DUBAI, United Arab Emirates -- The family of slain Washington Post columnist Jamal Khashoggi announced Friday they have forgiven his Saudi killers, giving legal reprieve to the five government agents convicted of his murder who’d been sentenced to execution.
“We, the sons of the martyr Jamal Khashoggi, announce that we forgive those who killed our father as we seek reward from God Almighty,” wrote one of his sons, Salah Khashoggi, on Twitter.
Salah Khashoggi, who lives in Saudi Arabia and has received financial compensation from the royal court over the killing, explained that forgiveness was extended to the killers during the last nights of the Muslim holy month of Ramadan in line with Islamic tradition to offer pardons in cases allowed by Islamic law.
The announcement was largely expected because the trial in Saudi Arabia left the door open for reprieve by ruling in December that the killing was not premeditated. That finding was in line with the Saudi government’s official explanation of Khashoggi's slaying, which has been called into question internationally.
Saudi media outlet Arab News sought to clarify Friday that the announcement made by Khashoggi’s sons spares the convicted killers from execution, but does not mean they will go unpunished.
The grisly killing and dismemberment of Khashoggi's body in the Saudi Consulate in Istanbul in late 2017 as his Turkish fiance waited for him outside drew international condemnation and cast a cloud of suspicion over Crown Prince Mohammed bin Salman. The body has never been found.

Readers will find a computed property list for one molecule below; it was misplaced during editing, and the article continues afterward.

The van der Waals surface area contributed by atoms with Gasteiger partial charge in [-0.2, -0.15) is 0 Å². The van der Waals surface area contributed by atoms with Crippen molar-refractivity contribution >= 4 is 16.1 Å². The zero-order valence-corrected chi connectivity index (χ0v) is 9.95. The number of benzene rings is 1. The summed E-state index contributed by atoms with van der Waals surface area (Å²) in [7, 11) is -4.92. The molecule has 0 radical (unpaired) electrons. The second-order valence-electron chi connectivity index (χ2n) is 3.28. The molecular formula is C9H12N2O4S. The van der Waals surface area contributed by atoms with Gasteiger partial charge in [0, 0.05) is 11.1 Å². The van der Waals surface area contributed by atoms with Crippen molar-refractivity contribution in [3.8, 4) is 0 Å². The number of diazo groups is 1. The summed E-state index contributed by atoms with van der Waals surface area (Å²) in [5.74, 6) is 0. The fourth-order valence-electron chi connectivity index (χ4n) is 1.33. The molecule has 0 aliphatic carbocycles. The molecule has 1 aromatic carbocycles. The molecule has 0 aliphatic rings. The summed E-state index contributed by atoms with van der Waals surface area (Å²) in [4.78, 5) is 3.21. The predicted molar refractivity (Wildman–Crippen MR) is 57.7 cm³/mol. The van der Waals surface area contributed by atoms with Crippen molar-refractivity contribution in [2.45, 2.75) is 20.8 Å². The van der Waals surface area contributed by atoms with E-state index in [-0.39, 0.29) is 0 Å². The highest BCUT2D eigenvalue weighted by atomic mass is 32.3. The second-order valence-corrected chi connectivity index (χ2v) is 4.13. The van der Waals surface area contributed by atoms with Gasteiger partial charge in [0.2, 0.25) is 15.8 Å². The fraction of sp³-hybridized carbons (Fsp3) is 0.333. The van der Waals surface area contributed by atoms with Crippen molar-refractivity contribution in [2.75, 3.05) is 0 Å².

Prior to his killing, Khashoggi had written critically of the crown prince in multiple columns for the Washington Post and had been living in exile for about a year, fearing he would be detained if he returned to Saudi Arabia as part of a wider crackdown on writers, activists and critics.
After offering shifting accounts of what transpired, and under intense international and Turkish pressure, the kingdom eventually settled on the explanation that Khashoggi had been killed by Saudi agents in an operation masterminded by two of the crown prince’s top aides, who have since been removed from their posts.
The kingdom denies the crown prince had any knowledge of the operation. His critics, however, point to U.S. intelligence reports that say an operation like this could not have happened without his knowledge.
President Donald Trump has defended U.S. ties with Saudi Arabia, despite Congressional pressure and a Senate resolution blaming the crown prince for the murder.
In addition to the five who had been sentenced to execution, the Saudi trial concluded that three other people were found guilty of covering up the crime and were sentenced to a combined 24 years in prison.
In all, 11 people were put on trial in Saudi Arabia over the killing. The names of those found guilty were not disclosed by the government.